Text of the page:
Nathan [2:21]: A little bit of both. I kind of knew I wanted to take some time after high school. For sure because they finished it right like last year in June. So there was still a lot of like limbo with the... with the pandemic where things were kind of opening up but not 100% and in my country there were still like regulations about they would use like the last name the last number of your IP and they would use it as like okay so this day you can go into stores and these other days you can't oh I see yeah so there there was still like yeah you can't go out but there's so many regulations i was like i don't feel like going to college or university right in this moment right right yeah i mean not a bad time to take a gap year between college and high school yeah um and how was uh and how was high school i guess um the high school experience overall Oh, I hate it, honestly. I was for, I think, almost my whole, like, primary and secondary school, because here it doesn't divide you, like, there's no different schools for, like, let's say, first grade to sixth grade, and then that, like, a full-on school, and you can study in the same one. since kindergarten to 11th grade so every school is a full school full yeah yeah like you start and you don't leave till you go to graduate from high school i see yeah exactly so i was on the same school i think since yeah this is like the my last year of kindergarten until eighth grade because from sixth grade everything was going awful with like a lot of uh depression and anxiety and also like identity itself like it was just that age but it interfered a lot with um yeah, with how I was doing academically. So I ended up switching to another school that I liked a lot more, but I was still struggling. So even though I felt more at home at that other place, I still did so bad that it made no sense staying there. And we ended up looking if there was like another way I could go to school that didn't meant physically. Because like now looking back, I realized there was a lot of sensory overload for me apart from all the mental health the issues i also just realized like i cannot go into a classroom and have someone like passing the page and listening to that like a thousand times louder And then someone clicking their pen on the other side. And there was so many things going on. And I was like, I'm not doing well. And this is not helping at all. They ended up switching to online school. And I immediately, like, that immediately just went a thousand times better. Like, my grades and my everything just did, yeah, like, much, much, much better. And I stopped hating the idea of school so much. I was like, okay, now that I know that I can, study and do the same thing but in the comfort of my of my room and if i want to play music in the background i can um or if i just wanted to be completely silent which doesn't tend to be the case right Um, I can do that. Like I can just decide, or if I'm feeling like I'm not, like, I don't think I can do this today. So I'm not in the mood to write an essay. Then I can, I can decide to take that day off. So it felt really liberating in that way where it didn't feel like, um, taking care of my needs to pay attention would interrupt the needs of other people because again i didn't want to hear the the paper when i turn the page i could just have music and i wouldn't hear it so you're um you're bothered even by your own your own pitch turning yes i'm even bothered by my own chewing A lot of times.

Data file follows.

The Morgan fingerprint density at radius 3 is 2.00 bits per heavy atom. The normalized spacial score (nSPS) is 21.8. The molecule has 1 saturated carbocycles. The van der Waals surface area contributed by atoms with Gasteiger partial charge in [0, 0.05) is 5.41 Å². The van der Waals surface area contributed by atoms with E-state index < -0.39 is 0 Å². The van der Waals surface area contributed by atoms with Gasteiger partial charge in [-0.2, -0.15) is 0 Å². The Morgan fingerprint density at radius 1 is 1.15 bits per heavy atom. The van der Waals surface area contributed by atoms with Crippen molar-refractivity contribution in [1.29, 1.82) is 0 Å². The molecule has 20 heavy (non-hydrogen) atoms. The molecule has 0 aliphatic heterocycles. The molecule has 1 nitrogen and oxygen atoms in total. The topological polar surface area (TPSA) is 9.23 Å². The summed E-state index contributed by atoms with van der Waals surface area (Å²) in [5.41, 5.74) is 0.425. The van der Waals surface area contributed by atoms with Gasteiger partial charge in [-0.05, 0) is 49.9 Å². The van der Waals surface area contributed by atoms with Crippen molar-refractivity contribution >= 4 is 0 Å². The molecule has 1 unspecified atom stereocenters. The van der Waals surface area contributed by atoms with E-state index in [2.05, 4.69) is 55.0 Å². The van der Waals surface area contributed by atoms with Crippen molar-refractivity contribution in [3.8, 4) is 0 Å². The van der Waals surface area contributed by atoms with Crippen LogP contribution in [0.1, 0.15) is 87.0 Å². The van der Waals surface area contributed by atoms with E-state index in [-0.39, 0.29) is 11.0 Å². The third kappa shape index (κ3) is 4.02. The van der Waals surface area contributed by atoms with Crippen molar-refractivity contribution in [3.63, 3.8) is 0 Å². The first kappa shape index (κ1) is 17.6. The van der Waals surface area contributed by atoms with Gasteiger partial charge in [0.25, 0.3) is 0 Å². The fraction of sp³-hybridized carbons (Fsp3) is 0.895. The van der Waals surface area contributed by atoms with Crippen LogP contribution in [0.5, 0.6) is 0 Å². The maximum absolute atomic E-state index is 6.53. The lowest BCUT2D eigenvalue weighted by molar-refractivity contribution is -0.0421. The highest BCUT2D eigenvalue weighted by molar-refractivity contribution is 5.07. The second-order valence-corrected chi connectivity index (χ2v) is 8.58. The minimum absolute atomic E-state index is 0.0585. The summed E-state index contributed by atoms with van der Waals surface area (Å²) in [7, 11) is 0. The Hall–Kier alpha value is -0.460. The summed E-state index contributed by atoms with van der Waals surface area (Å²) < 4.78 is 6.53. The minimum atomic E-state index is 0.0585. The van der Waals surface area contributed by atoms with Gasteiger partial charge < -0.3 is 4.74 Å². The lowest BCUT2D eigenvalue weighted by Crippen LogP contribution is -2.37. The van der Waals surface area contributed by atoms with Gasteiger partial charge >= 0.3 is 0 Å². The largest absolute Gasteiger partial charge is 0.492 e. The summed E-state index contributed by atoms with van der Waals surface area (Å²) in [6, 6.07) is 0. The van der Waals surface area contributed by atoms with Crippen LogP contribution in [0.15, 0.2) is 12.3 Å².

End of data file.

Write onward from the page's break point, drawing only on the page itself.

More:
Adeel [7:24]: Oh, really? Okay, okay. Does it give you problems, like, when you're going to sleep or anything, too? Like, breathing sounds?

Nathan [7:33]: Breathing, not so much. Okay, that's good. But I feel like, yeah, I feel like other sounds that are not noticeable the rest of the day, especially because of the area I live in, other sounds that I would never notice at night where everything's so silent, I'm like, oh, that makes...

Adeel [7:53]: sound like that this is the noise i wow i hate it yeah is it chewing pretty often like your own your own sounds that you make um or is it just you know certain foods maybe or